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Microsoft files for 'Windows 365' trademark, hints at future service

Gregg Keizer | Feb. 11, 2015
Clue to new subscription, which would flesh out 'Windows-as-a-service' strategy.

Conceivably, Windows 365 could offer extended support to customers whose devices have aged out of whatever definition Microsoft eventually applies, or represent one way users running an expected Windows 10 Pro could slow the anticipated monthly updates for consumers to a more manageable three-times annually for businesses.

Both may be possible, said Paul DeGroot, principal at Pica Communications, a consulting firm that specializes in deciphering Microsoft's licensing practices.

"I don't think the notion of a non-versioned Windows where customers pay a modest fee for updates and patches is a bad idea," DeGroot said in an email reply to questions about his take on Windows 10 licensing. "It could not be expensive, but if consumers, from whom Microsoft gets no Windows annuity revenue now, and businesses were billed something less than $20 for each PC and had access to a steady stream of patches and upgrades, it could work well. I'd also make the first three years free."

DeGroot, like many other Windows experts, portrayed businesses as adverse to change and so want nothing to do with a faster cadence. If push came to shove, they might be willing to pay more to go slower than constantly-updated consumers.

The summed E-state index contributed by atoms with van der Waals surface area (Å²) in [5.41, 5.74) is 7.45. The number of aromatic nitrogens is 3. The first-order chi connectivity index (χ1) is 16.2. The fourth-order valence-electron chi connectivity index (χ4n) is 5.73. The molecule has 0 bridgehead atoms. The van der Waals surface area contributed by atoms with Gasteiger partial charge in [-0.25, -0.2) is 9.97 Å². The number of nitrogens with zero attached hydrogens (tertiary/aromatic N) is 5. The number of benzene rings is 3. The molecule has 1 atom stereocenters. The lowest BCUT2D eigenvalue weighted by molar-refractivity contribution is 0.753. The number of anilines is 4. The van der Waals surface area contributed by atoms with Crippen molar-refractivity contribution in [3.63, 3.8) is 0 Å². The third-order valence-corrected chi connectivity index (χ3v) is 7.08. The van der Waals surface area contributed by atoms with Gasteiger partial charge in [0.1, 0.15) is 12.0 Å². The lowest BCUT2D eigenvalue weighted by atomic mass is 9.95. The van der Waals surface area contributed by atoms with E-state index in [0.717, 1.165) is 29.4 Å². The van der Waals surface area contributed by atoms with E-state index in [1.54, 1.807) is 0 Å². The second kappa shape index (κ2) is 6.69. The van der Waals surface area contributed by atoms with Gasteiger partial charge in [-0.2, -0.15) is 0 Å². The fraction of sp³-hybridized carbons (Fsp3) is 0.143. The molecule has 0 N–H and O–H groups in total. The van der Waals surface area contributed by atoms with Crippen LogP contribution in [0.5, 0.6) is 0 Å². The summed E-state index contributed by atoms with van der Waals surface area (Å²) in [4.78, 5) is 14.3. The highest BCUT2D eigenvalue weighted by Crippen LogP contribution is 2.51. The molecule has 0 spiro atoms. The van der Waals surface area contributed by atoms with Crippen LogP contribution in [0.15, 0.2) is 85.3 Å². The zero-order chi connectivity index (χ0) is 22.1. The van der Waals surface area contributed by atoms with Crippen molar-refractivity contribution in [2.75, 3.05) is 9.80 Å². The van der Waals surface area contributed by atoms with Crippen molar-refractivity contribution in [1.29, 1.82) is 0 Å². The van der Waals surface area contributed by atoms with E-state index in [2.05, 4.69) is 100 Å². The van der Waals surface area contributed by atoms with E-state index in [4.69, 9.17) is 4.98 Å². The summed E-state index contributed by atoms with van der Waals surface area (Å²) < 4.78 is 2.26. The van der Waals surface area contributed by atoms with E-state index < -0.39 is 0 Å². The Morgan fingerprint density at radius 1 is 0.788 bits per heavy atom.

"Their favorite features: stability, consistency, supportability," said DeGroot in another email, of businesses. "A continuous stream of updates will be the first thing in the 'Don't Want' column. They hate testing, which is sheer overhead."

Much of that ambivalence towards change stemmed from the declining importance of the operating system. "They actually don't ask much of Windows. About the only jobs Windows has left to do in most corporations is to run Office, including Outlook, and a browser. The vast majority of new apps are browser-based custom apps or Internet hosted," DeGroot said.

A Windows subscription service, although characterized by many Microsoft watchers as unlikely, would fit with the company's strategic pivot under CEO Satya Nadella, who, along with other top executives, has stressed that Microsoft must find new ways to monetize Windows as the firm gives away or heavily subsidizes the OS to OEMS. One of those monetization tactics: Convince customers to pay for ongoing services.

When asked during last month's quarterly earnings call how Microsoft plans to recoup revenue it relinquished by giving away Windows to makers of devices with screens 9-in. and smaller, Nadella ticked off several consumer-grade services.

"The [Windows] Store monetization, Bing monetization, Xbox Live monetization ... are all things that drive monetization for below 9-in.," Nadella said.

If Microsoft does unveil a Windows 365 program, DeGroot didn't expect an announcement any time soon. "Microsoft hasn't really written the [licensing] rules for Windows 10," he said. "If it's like Windows 8, they won't deliver them until two weeks before the product is released."

 

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